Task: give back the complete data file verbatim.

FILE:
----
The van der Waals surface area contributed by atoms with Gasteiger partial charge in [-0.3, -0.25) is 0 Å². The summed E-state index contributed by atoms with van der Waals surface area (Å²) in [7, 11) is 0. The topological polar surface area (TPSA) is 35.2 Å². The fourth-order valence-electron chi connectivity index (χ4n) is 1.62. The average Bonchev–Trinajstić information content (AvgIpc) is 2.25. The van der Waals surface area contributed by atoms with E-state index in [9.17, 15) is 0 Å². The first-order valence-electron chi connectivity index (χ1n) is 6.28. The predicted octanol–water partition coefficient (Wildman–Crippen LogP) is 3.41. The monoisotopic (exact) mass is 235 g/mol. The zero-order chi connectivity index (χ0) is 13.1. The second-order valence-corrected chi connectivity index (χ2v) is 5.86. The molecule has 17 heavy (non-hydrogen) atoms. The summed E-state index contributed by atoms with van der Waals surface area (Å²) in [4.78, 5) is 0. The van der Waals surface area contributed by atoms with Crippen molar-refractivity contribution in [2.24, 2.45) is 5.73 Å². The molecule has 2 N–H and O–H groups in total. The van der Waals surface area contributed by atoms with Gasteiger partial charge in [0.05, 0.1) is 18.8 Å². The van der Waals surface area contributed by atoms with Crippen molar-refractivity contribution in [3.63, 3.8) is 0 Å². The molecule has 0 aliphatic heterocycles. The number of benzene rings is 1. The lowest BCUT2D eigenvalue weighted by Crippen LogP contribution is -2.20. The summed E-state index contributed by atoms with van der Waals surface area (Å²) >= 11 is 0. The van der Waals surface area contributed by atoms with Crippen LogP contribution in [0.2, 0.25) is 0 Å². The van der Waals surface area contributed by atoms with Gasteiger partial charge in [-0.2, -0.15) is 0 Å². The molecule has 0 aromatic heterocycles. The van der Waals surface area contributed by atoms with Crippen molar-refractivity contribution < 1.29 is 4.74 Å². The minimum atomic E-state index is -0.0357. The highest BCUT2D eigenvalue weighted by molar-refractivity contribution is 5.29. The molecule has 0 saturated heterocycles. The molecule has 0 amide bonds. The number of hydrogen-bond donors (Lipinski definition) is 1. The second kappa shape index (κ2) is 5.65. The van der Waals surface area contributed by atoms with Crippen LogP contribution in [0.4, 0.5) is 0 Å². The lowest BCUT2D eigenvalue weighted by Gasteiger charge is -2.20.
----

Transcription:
The van der Waals surface area contributed by atoms with Gasteiger partial charge in [-0.3, -0.25) is 0 Å². The summed E-state index contributed by atoms with van der Waals surface area (Å²) in [7, 11) is 0. The topological polar surface area (TPSA) is 35.2 Å². The fourth-order valence-electron chi connectivity index (χ4n) is 1.62. The average Bonchev–Trinajstić information content (AvgIpc) is 2.25. The van der Waals surface area contributed by atoms with E-state index in [9.17, 15) is 0 Å². The first-order valence-electron chi connectivity index (χ1n) is 6.28. The predicted octanol–water partition coefficient (Wildman–Crippen LogP) is 3.41. The monoisotopic (exact) mass is 235 g/mol. The zero-order chi connectivity index (χ0) is 13.1. The second-order valence-corrected chi connectivity index (χ2v) is 5.86. The molecule has 17 heavy (non-hydrogen) atoms. The summed E-state index contributed by atoms with van der Waals surface area (Å²) in [4.78, 5) is 0. The van der Waals surface area contributed by atoms with Crippen molar-refractivity contribution in [2.24, 2.45) is 5.73 Å². The molecule has 2 N–H and O–H groups in total. The van der Waals surface area contributed by atoms with Gasteiger partial charge in [0.05, 0.1) is 18.8 Å². The van der Waals surface area contributed by atoms with Crippen molar-refractivity contribution in [3.63, 3.8) is 0 Å². The molecule has 0 aliphatic heterocycles. The number of benzene rings is 1. The lowest BCUT2D eigenvalue weighted by Crippen LogP contribution is -2.20. The summed E-state index contributed by atoms with van der Waals surface area (Å²) >= 11 is 0. The van der Waals surface area contributed by atoms with Crippen LogP contribution in [0.2, 0.25) is 0 Å². The van der Waals surface area contributed by atoms with Gasteiger partial charge in [-0.2, -0.15) is 0 Å². The molecule has 0 aromatic heterocycles. The van der Waals surface area contributed by atoms with Crippen molar-refractivity contribution < 1.29 is 4.74 Å². The minimum atomic E-state index is -0.0357. The highest BCUT2D eigenvalue weighted by molar-refractivity contribution is 5.29. The molecule has 0 saturated heterocycles. The molecule has 0 amide bonds. The number of hydrogen-bond donors (Lipinski definition) is 1. The second kappa shape index (κ2) is 5.65. The van der Waals surface area contributed by atoms with Crippen LogP contribution in [0.4, 0.5) is 0 Å². The lowest BCUT2D eigenvalue weighted by Gasteiger charge is -2.20.